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Gangland Crime

Gangland criminals targeted: New law seeks to impose life imprisonment for conspiracy to murder

The seriousness of the crime must be reflected in the sentence our judges can impose, says the justice minister.

THE MAXIMUM SENTENCE for conspiracy to murder is to increase to life imprisonment under new government plans. 

Minister for Justice and Equality Helen McEntee has also secured Cabinet agreement to create new offences to combat international terrorism. 

The maximum sentence for conspiracy to murder has been set at 10 years since 1861.

Conspiracy to murder is an incomplete attempt to commit a murder, and was introduced  as part of the Offences against the Person Act 1861.

It is used when two or more people form a plan to murder another person, but are stopped before they can carry it out.

McEntee said her proposals are targeted at gangland criminals. In a statement confirming her plans, she said gardaí are doing their job by arresting those intent on committing murder -  but that should not be a reason for a less severe sentence. 

In recent years, a number planned murders in the Hutch-Kinahan feud have been stopped by gardai. Convictions for conspiracy to murder have also been successfully obtained. 

In one such case, Liam Brannigan was earlier this year sentenced to eight years for conspiring to murder Dublin man Gary Hanely. 

Another high profile conspiracy to murder case was that of Clare woman Sharon Collins. Collins served three years and nine months of her six-year-sentence for the plot to kill her partner and his sons.


More than anything, it is the ongoing battle against gangland crime that has prompted the proposed tougher sentencing. 

“As Minister for Justice, I will be tough on gangland crime at all levels. The first piece of criminal justice legislation I am bringing forward as Minister will increase the maximum sentence for conspiracy to murder from 10 years to life,” McEntee said. 

“The message must go out to the thugs who perpetrate gangland violence: We will take all necessary action to stop you, bring you to justice and prevent you from leading our young into a life of crime and violence.

“Gangland crime must not take hold in our communities, but we must also provide An Garda Síochána and our Courts with the tools they need to take firm and decisive action to deal with our most serious criminals.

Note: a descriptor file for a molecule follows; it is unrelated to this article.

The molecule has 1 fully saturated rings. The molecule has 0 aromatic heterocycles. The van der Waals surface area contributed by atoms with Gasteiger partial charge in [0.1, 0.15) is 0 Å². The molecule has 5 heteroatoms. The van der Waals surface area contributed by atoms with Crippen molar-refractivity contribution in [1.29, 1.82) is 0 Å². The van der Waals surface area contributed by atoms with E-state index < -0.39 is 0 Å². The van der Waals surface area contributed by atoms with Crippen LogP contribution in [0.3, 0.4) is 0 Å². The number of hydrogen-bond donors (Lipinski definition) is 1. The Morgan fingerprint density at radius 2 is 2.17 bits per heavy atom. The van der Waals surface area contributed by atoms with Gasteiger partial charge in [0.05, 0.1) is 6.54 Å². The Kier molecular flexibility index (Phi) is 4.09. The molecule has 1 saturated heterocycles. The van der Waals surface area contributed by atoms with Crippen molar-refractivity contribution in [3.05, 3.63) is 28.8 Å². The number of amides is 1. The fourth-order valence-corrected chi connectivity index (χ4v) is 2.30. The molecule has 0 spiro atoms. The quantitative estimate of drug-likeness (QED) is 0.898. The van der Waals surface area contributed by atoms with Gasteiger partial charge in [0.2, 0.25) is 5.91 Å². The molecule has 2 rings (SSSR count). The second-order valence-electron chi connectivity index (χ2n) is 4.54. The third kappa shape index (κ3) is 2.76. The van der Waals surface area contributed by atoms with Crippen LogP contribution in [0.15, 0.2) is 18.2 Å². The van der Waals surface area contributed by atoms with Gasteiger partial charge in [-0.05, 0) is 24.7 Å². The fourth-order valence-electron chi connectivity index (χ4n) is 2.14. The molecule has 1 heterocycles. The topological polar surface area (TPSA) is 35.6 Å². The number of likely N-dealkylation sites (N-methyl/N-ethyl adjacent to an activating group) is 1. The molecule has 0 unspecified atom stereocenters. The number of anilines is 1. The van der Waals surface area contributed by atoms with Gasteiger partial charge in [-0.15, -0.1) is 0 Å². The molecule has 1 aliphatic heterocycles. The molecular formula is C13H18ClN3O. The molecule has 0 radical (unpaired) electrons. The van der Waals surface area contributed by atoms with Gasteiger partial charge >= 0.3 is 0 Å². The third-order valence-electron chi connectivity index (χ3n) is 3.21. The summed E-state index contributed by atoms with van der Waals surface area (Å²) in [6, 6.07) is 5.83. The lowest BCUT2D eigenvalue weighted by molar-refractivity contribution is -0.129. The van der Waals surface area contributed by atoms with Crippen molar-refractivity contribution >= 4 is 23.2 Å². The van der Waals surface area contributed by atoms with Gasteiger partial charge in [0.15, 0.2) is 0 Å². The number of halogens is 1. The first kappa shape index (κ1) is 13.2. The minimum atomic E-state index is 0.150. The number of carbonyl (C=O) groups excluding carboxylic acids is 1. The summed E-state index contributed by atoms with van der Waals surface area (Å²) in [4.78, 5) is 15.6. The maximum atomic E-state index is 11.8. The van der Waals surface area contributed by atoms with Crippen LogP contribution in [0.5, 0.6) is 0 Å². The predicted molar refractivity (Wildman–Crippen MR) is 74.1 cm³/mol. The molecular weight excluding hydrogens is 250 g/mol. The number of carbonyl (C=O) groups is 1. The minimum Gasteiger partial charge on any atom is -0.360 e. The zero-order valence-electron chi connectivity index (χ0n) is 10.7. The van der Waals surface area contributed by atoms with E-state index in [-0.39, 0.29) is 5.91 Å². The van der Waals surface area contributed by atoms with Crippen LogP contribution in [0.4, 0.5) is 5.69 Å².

“Criminals have been intercepted and prevented from murdering people thanks to the good work of An Garda Síochána.

“The fact that the Gardaí are doing their job effectively and arresting criminals who are determined to murder should not make conspiracy to murder a lesser offence. The seriousness of the crime must be reflected in the sentence our judges can impose,” she said.

The minister said unlike murder and attempted murder, which carry maximum sentences of life imprisonment, the punishment for conspiracy to murder is capped at 10 years.

“My proposals will bring clarity to the offence and will give judges much more leeway to impose severe sentences,” she said.

“But in addition to being tough when needed”, the minister said her department must also work with communities affected by criminal activity to identify what help they require.

“Last month, I appointed Vivian Geiran, the former Director of the Probation Service, to carry out a scoping exercise to assess how best the State can help people in Drogheda [which has seen an increase in gangland crime], and the Government is committed to supporting communities and community safety right across the country,” she said.

The minister also announced that she has secured Government approval for the Criminal Justice (Terrorist Offences) (Amendment) Bill 2020.

An additional three new terrorist offences to the definition of “terrorist-linked activity” have been added. 

The offences are:

  • receiving training for terrorism
  • travelling for the purpose of terrorism
  • organising or facilitating travelling for the purpose of terrorism 

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